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'Finding Darwin's God' finds Darwin - but God's still lost.,
This review is from: Finding Darwin's God: A Scientist's Search For Common Ground Between God and Evolution (Paperback)
Kenneth Miller has done an excellent job of debunking, deflating and generally thrashing the various species of creationism prevalent in America. His attempted synthesis of evolution and Christianity, however, will leave much to be desired.
The major portion of the book deals with creationism as Miller, chapter by chapter, examines the claims of the creationists both as science and as theology. His step-by-step, patient exposition of science rarely descends into sarcastic rejoinders to the babbling creationists, preferring instead to let the evidence speak for itself - and speak it does! His destruction of biochemist Michael Behe's confused 'black box' has rightly become famous. Except for his rebuttal to Behe, I don't think that Miller really says anything new about the evidence for evolution - but he says it well, with a pleasant flowing style that is very easy to read.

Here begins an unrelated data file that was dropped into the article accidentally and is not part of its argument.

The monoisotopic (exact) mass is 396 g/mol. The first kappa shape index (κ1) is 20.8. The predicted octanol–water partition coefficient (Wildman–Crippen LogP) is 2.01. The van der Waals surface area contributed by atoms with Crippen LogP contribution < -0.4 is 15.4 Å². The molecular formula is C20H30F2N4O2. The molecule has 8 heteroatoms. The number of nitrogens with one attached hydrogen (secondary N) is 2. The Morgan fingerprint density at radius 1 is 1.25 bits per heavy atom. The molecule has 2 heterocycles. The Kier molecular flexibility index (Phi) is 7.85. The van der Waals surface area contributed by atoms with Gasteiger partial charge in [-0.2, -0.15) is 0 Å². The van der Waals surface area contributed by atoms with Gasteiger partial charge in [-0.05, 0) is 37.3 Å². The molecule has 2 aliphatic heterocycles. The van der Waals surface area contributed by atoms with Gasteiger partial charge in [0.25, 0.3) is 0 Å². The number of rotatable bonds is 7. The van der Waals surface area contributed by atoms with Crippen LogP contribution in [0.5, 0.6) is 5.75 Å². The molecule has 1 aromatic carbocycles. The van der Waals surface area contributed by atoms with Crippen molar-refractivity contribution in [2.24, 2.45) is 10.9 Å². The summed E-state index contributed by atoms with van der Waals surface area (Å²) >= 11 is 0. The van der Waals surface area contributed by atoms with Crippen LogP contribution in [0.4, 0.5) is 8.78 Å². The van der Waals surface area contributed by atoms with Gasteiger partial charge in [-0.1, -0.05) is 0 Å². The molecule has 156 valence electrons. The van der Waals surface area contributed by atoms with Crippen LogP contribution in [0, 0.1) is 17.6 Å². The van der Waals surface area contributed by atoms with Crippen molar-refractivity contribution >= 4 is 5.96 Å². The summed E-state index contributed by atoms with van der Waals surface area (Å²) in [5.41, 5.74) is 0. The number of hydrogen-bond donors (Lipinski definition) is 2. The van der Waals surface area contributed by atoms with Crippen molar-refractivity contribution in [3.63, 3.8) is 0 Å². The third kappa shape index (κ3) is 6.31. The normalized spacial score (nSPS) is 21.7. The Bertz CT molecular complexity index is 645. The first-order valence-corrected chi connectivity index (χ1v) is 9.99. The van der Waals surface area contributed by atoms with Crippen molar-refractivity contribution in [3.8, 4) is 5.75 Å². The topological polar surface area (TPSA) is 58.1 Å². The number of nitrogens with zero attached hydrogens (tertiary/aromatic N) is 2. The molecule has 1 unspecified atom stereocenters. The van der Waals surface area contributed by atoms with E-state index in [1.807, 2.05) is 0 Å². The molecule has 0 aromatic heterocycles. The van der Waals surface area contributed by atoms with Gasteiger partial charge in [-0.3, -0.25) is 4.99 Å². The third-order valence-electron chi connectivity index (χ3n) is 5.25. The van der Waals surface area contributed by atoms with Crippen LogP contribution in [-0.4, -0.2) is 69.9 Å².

His understanding of Christian theology is also displayed as, in each chapter examining creationism, he takes the creationist's beliefs and critically examines them in light of what it does to their conception of God. I found these segments to be absolutely wonderful as Miller clearly shows that not only have the creationists done great violence to science - they have done, and are still doing, great violence to theology!
The later portion of the book, however, lags somewhat as Miller attempts to argue in Christianity's favour using the facts of evolution. The argument amounts to a modified Deism that does nothing to argue for Christianity over any other sytem of theology. Miller, in fact, comes close to making the same mistake that the creationists do - assuming that, in the absence of opposition, Christianity is the natural fall back position.
I would say that Miller suceeds in demonstrating that acceptance of evolution and belief in Christianity can be held together. However, he does not make a convincing case for why anyone should bother trying to.
The science, however, is brilliantly summarised and this book will provide a great one-stop reference for anyone beset by creationist idiocy.